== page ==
# Largest palindrome from given string

Someone recently posted a request on LinkedIn for an algorithm to find the largest palindrome from a given string.

I came up with this, which I believe does the trick, but I am wondering if there are more elegant and/or faster solutions?

teststring = "ItellyoumadamthecatisnotacivicanimalalthoughtisdeifiedinEgypt";
nlargest = 5;

TakeLargestBy[Cases[StringCases[#1, __, Overlaps -> All], _?PalindromeQ],
StringLength, #2] &[teststring, nlargest] // Flatten


with result:

{"acivica", "deified", "eifie", "madam", "civic"}

– Kuba
Dec 5, 2016 at 19:19
• PalindromeQ is new in 10.3.. in case anyone else has issues with this. Dec 5, 2016 at 19:36

Manacher's algorithm is much faster than brute-force solutions. ($O(n)$ vs $O(n^3)$) Here's an implementation (it only returns the first longest palindrome though):

findLongestPalindrome[""] = "";
findLongestPalindrome[s_String] :=
FromCharacterCode @ findLongestPalindromeList[ToCharacterCode @ s];

findLongestPalindromeList = Compile[{{s, _Integer, 1}},
Module[{s2, p, c, r, n, m, i2, len, cc},
s2 = Riffle[s, -1, {1, -1, 2}];
p = ConstantArray[0, Length[s2]];
c = 1; r = 1; m = 1; n = 1; len = 0; cc = 1;
Do[
If[i > r,
p[[i]] = 0; m = i - 1; n = i + 1,
i2 = 2 c - i;
If[p[[i2]] < (r - i),
p[[i]] = p[[i2]]; m = 0,
p[[i]] = r - i; n = r + 1; m = 2 i - n
]
];
If[OddQ[m],p[[i]]++; m--; n++];
While[m > 0 && n <= Length[s2] && s2[[m]] == s2[[n]],
p[[i]] += 2; m -= 2; n += 2;
];
If[(i + p[[i]]) > r,
c = i; r = i + p[[i]];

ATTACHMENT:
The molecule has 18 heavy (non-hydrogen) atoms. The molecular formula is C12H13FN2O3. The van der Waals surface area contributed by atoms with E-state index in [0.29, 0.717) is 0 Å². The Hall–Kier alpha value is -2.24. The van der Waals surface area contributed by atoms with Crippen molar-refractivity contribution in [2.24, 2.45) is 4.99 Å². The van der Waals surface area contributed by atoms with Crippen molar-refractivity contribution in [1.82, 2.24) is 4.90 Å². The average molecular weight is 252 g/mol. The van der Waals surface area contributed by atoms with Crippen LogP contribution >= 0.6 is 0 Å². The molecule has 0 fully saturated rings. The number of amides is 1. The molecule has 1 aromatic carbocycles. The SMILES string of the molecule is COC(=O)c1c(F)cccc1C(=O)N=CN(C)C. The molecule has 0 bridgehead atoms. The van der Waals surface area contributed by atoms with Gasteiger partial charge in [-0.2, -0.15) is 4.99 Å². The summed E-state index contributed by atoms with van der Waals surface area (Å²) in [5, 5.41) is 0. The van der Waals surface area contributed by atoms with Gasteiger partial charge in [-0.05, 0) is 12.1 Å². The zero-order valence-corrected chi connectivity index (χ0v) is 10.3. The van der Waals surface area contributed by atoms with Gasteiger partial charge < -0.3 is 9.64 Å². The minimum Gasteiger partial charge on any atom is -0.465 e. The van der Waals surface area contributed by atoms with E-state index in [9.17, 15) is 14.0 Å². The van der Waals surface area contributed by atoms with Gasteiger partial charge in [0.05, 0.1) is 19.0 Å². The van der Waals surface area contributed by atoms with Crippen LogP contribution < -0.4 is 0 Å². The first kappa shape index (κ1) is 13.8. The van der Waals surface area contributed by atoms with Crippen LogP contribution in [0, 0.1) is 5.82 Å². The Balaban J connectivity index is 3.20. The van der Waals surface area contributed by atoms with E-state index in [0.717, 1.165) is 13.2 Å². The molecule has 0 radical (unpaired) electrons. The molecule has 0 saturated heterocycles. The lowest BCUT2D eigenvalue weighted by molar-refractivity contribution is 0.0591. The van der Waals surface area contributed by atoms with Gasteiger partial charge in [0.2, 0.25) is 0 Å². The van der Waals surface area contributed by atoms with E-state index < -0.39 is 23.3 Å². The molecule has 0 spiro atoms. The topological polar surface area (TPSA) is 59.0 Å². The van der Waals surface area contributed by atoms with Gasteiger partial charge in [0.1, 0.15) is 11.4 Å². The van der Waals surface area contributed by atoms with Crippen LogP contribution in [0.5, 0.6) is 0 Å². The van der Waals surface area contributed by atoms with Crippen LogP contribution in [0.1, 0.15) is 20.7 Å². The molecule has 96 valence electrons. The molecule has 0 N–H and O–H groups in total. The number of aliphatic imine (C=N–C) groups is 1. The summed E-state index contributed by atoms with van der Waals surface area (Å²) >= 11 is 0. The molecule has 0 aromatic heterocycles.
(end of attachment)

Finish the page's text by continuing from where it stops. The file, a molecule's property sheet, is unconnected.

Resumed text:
];
If[len < p[[i]],
len = p[[i]]; cc = i;
],
{i,2,Length[s2]}
];
s[[Quotient[cc - len + 1, 2] ;; Quotient[cc + len - 1, 2]]]
]
]


StringLength[aeneid] (* 606071 *)
AbsoluteTiming[findLongestPalindrome[aeneid]] (* {0.236135, "man nam"} *)


A simpler but not much more elegant solution that's $O(n^2)$ (actually, $O(nm)$ for $m$ is the length of the longest palindrome):

findLongestPalindrome[s_String] := Module[
{ss = Characters @ s, even, odd, best = {}, i, j, n = 0},
odd =  Reverse @ Range[Length[ss]];
even = Reverse @ Range[Length[ss] - 1];
While[Length[even] > 0 || Length[odd] > 0,
odd  = Select[ odd, ({i,j} = {# - n, # + n    }; i > 0 && j <= Length[ss] &&
ss[[i]] == ss[[j]] && (best = {i, j}; True)) &];
even = Select[even, ({i,j} = {# - n, # + n + 1}; i > 0 && j <= Length[ss] &&
ss[[i]] == ss[[j]] && (best = {i, j}; True)) &];
n++;
];
StringTake[s,best]
]


AbsoluteTiming[findLongestPalindrome[aeneid]] (* {7.8125, "man nam"} *)

• 10 bonus points for the implementation of Manacher's algorithm. Dec 8, 2016 at 9:21

Brute force but more compact:

StringCases[
teststring,
x : Repeated[LetterCharacter, {2, ∞}] /; PalindromeQ[x],
Overlaps -> True
] // MaximalBy[StringLength]


{"acivica", "deified"}

edit: I've replaced _ with LetterCharacter since we are not interested in palindromes across many words.

• a better solution. I couldn't figure out how to get StringCases to work for this. Dec 5, 2016 at 19:40

A non-pattern version of Kuba's solution would be this:

MaximalBy[Select[
StringJoin /@ Subsequences[Characters[str]],
PalindromeQ
], StringLength]